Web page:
Rustin was being marginally disingenuous. It wasn’t just his flirtation with the Party that could make the association troublesome; it was also his reputation as a homosexual. The reality, easy to lose track of in our happier times, is that for most of the twentieth century homosexuality was not only illegal on paper but actively pursued by the police as a significant crime. In 1953, Rustin had been arrested in Pasadena for “lewd conduct” with another man in a parked car; he served almost two months in jail and was registered as a sex offender. As a result, he was fired from the pacifist organization he then worked for, the Fellowship of Reconciliation. Rustin was not “out” by our standards—he was discreet, and it was only in the last decade of his life that he was able to live together openly with a male partner. But he was out by the standards of his time, when simply not pretending counted as a major step. (W. H. Auden’s biographers struggle to trace the delicate lines of in and out of the period, with Auden still marginally in, and his lover Chester Kallman unapologetically out.)

Homosexuality was more anathema to the existing Black power structure, with its roots both in the evangelical church and in Northern big-city clubhouse politics, than it was to the likes of J. Edgar Hoover. One has the sense that, for Hoover, it was simply one club among many with which to beat agitators over the head (Red, queer: it was all the same). But enemies of Rustin within the civil-rights movement—among them Adam Clayton Powell, Jr., the Harlem congressman and power broker—were motivated by a genuine abhorrence of gay men. In both realms, it was a time when an accusation of homosexuality could end a career. (The plot of the most successful political novel of the fifties, Alan Drury’s “Advise and Consent,” pivoted on this fatal accusation, and Lyndon Johnson’s closest aide, Walter Jenkins, had his career ended that way.) So it is astonishing that Rustin survived. A couple of weeks before the March on Washington, the segregationist Strom Thurmond attacked Rustin on the floor of the Senate as a “sexual pervert” as well as a Communist, and the first charge very nearly got Rustin kicked out by the more conservative civil-rights leaders. But Randolph, a conservative man in manners and morals, knew Rustin’s value and stood by him.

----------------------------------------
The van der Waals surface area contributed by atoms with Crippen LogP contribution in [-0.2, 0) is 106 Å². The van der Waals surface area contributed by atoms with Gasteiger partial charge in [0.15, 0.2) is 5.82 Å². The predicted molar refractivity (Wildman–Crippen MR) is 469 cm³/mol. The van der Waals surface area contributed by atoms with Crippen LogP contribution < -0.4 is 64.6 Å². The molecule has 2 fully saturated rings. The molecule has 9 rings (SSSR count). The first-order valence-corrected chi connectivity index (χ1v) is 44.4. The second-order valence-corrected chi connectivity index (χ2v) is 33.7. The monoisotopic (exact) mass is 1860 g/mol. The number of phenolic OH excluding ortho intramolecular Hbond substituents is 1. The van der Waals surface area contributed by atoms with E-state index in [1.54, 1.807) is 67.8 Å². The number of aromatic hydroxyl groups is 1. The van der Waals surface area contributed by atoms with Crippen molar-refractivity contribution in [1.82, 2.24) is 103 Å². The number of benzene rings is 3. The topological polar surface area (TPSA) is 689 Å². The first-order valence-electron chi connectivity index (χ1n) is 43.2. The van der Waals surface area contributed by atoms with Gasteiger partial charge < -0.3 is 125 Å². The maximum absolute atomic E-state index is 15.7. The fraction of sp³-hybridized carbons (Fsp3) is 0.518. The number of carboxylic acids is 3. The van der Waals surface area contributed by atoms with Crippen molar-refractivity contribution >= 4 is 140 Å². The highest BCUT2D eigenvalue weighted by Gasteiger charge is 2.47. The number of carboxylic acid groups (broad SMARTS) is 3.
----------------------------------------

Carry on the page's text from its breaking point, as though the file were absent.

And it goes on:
Lives worth remembering tend to have one central episode. The new movie does very well with the central episode of Rustin’s life: his role in organizing the March on Washington. We learn how Rustin, who, with Randolph, had helped conceive the march, was banished from it owing to worries about his “character.” How he was called back to run the show when it became clear that no one else could do the job as effectively. (Rustin had already become known for his role in organizing earlier marches, including the Prayer Pilgrimage for Freedom, agitating for school integration.) How he turned a war room of kids, white and Black, into an organizational force, overcame the resistance of the National Park Service, and led the marchers to the Lincoln Memorial. And then was left out of the after-meeting with the Kennedys at the White House.